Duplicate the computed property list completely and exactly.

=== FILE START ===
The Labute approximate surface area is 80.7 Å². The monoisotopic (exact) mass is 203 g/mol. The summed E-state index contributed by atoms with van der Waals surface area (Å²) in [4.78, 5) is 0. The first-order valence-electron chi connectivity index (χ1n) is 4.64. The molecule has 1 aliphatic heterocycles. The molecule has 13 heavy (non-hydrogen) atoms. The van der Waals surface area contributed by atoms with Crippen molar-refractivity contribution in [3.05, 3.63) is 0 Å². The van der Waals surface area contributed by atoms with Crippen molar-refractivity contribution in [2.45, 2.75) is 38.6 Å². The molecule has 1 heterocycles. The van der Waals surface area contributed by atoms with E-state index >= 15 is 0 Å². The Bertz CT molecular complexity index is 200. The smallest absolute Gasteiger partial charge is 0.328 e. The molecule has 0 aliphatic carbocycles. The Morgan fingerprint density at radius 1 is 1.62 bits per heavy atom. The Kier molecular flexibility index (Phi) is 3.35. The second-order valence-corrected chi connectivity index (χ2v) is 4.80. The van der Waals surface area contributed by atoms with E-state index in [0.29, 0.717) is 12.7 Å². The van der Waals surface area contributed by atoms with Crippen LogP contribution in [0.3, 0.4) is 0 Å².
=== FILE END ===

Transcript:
The Labute approximate surface area is 80.7 Å². The monoisotopic (exact) mass is 203 g/mol. The summed E-state index contributed by atoms with van der Waals surface area (Å²) in [4.78, 5) is 0. The first-order valence-electron chi connectivity index (χ1n) is 4.64. The molecule has 1 aliphatic heterocycles. The molecule has 13 heavy (non-hydrogen) atoms. The van der Waals surface area contributed by atoms with Crippen molar-refractivity contribution in [3.05, 3.63) is 0 Å². The van der Waals surface area contributed by atoms with Crippen molar-refractivity contribution in [2.45, 2.75) is 38.6 Å². The molecule has 1 heterocycles. The van der Waals surface area contributed by atoms with E-state index >= 15 is 0 Å². The Bertz CT molecular complexity index is 200. The smallest absolute Gasteiger partial charge is 0.328 e. The molecule has 0 aliphatic carbocycles. The Morgan fingerprint density at radius 1 is 1.62 bits per heavy atom. The Kier molecular flexibility index (Phi) is 3.35. The second-order valence-corrected chi connectivity index (χ2v) is 4.80. The van der Waals surface area contributed by atoms with E-state index in [0.29, 0.717) is 12.7 Å². The van der Waals surface area contributed by atoms with Crippen LogP contribution in [0.3, 0.4) is 0 Å².